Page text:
But in order to get a firm understanding of this corporate justification idea, one must take a step back and recognize the framework in which this important concept is presented - especially in the writings of Paul. In Galatians 2:16, Paul makes it clear that we are not "justified by the works of the law but by the faith of Jesus." Paul shares a similar idea in Romans 3:23-24 where, after declaring that "all have sinned," he says in the next verse that we are "justified freely by His grace." He then goes onto explain in v. 25 that, because of Christ's faith, "in His forbearance God had passed over the sins that were previously committed."
This larger framework, upon which corporate justification rests, is what Paul calls "the faith of Jesus." Simply put, God justifies the sinner, first and foremost, not because of our works, faith, or repentance, but because of Christ's faith, works, and repentance. The reason Christ justifies us is because He has faith in us. The reason the world has been saved, including the individuals in that world, is because God looks upon us through the eyes of faith and sees what we can become by His grace as we respond to His faith. And God fulfilled the legal requirements - our death, "in Christ" - that was necessary to justify our continued existence.
There are some, I know, who are willing to accept this idea. They are willing to accept the idea that God saw within us the possibilities of redemption and, therefore, gave us a "second chance" or a "second probation." They are willing to call this reality many things, but they refuse to call it "justification."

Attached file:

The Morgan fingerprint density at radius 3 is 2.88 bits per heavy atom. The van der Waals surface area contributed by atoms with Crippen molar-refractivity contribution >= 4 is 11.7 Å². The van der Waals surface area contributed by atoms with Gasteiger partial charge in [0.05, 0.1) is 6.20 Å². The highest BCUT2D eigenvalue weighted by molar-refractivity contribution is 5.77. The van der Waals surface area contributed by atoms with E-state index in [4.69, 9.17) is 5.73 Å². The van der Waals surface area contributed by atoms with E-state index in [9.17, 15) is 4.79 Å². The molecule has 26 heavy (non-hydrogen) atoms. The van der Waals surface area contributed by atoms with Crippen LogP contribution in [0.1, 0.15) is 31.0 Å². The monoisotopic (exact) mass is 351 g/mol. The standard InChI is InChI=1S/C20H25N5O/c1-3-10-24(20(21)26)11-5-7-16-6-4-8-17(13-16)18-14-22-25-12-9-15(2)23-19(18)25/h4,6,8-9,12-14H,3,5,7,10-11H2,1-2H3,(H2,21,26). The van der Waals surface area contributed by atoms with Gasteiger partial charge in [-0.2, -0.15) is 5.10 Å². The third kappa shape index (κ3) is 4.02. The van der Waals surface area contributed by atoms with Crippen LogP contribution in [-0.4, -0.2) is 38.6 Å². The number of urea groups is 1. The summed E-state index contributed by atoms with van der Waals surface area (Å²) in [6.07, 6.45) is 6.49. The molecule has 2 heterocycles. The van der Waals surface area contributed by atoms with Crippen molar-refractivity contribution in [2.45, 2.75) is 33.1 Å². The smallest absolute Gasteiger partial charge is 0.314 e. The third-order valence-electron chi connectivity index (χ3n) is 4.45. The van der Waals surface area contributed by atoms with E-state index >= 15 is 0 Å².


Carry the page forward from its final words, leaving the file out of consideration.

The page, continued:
The problem is, the Bible calls it justification. In fact, Paul, in Romans 5, calls it "justification of life" (v. 18). And the Greek of this phrase is unambiguous, reflecting the reality that, as most versions put it, this justification of life came to "all men."
So what, exactly, does this mean, and what are the implications of corporate justification? It means that Christ has a legal right (remember: God needs to maintain His justice as well as be merciful) to treat us, not as we deserve, but with grace - regardless of our subjective response. It means that, where we should be condemned for our transgressions and meet the wages of our sins, Christ, instead, says to us, "Neither do I condemn you, go and sin no more" (John 8:11). Interestingly, Ellen White is unambiguous when she points out that "justification is the opposite of condemnation" (Christ Triumphant, p. 150). She then goes onto explain that God "forgives transgressions and sins for the sake of Jesus, who has become the propitiation for our sins."
But notice: the woman caught in adultery never asked to not be condemned; she never asked to be forgiven or justified. It was completely of Christ's initiative, received entirely by the grace of God. (I have had some people tell me that, though the text doesn't say it explicitly, she "obviously" must have asked for forgiveness, else Jesus couldn't have forgiven her! With all due respect, this is one of the craziest eisegetical inferences I have come across. If we are wanting to propose apocryphal and extrabiblical interpretations of Scripture, we may as well join the Mother of all extrabiblical interpreters.)
We see the same beautiful truth on Calvary, when Christ, looking down upon the soldiers who were gambling over His garments, cried out, "Father, forgive them, for they do not know what they do" (Luke 23:34). Again, no repentance, confession, contrition, or anything of the sort, was exercised by the soldiers. In fact, according to Jesus, they didn't have the foggiest clue as to the wrong they were engaged in, let alone their need to repent of it. Yet Jesus, of His own initiative, extends forgiveness to them.